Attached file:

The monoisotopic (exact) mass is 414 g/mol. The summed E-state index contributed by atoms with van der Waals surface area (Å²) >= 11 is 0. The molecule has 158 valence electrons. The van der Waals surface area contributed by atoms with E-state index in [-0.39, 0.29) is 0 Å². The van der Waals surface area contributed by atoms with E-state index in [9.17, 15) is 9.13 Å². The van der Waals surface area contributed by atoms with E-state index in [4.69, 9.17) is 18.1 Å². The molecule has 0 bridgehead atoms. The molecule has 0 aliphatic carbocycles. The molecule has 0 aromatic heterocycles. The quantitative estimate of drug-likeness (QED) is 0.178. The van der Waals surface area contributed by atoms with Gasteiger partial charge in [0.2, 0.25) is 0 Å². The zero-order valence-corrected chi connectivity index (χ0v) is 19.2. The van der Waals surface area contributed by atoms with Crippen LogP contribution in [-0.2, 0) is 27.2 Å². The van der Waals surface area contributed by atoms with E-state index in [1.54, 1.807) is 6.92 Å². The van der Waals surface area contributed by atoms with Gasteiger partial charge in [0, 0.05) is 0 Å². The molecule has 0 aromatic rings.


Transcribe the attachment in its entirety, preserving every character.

The monoisotopic (exact) mass is 414 g/mol. The summed E-state index contributed by atoms with van der Waals surface area (Å²) >= 11 is 0. The molecule has 158 valence electrons. The van der Waals surface area contributed by atoms with E-state index in [-0.39, 0.29) is 0 Å². The van der Waals surface area contributed by atoms with E-state index in [9.17, 15) is 9.13 Å². The van der Waals surface area contributed by atoms with E-state index in [4.69, 9.17) is 18.1 Å². The molecule has 0 bridgehead atoms. The molecule has 0 aliphatic carbocycles. The molecule has 0 aromatic heterocycles. The quantitative estimate of drug-likeness (QED) is 0.178. The van der Waals surface area contributed by atoms with Gasteiger partial charge in [0.2, 0.25) is 0 Å². The zero-order valence-corrected chi connectivity index (χ0v) is 19.2. The van der Waals surface area contributed by atoms with Crippen LogP contribution in [-0.2, 0) is 27.2 Å². The van der Waals surface area contributed by atoms with E-state index in [1.54, 1.807) is 6.92 Å². The van der Waals surface area contributed by atoms with Gasteiger partial charge in [0, 0.05) is 0 Å². The molecule has 0 aromatic rings.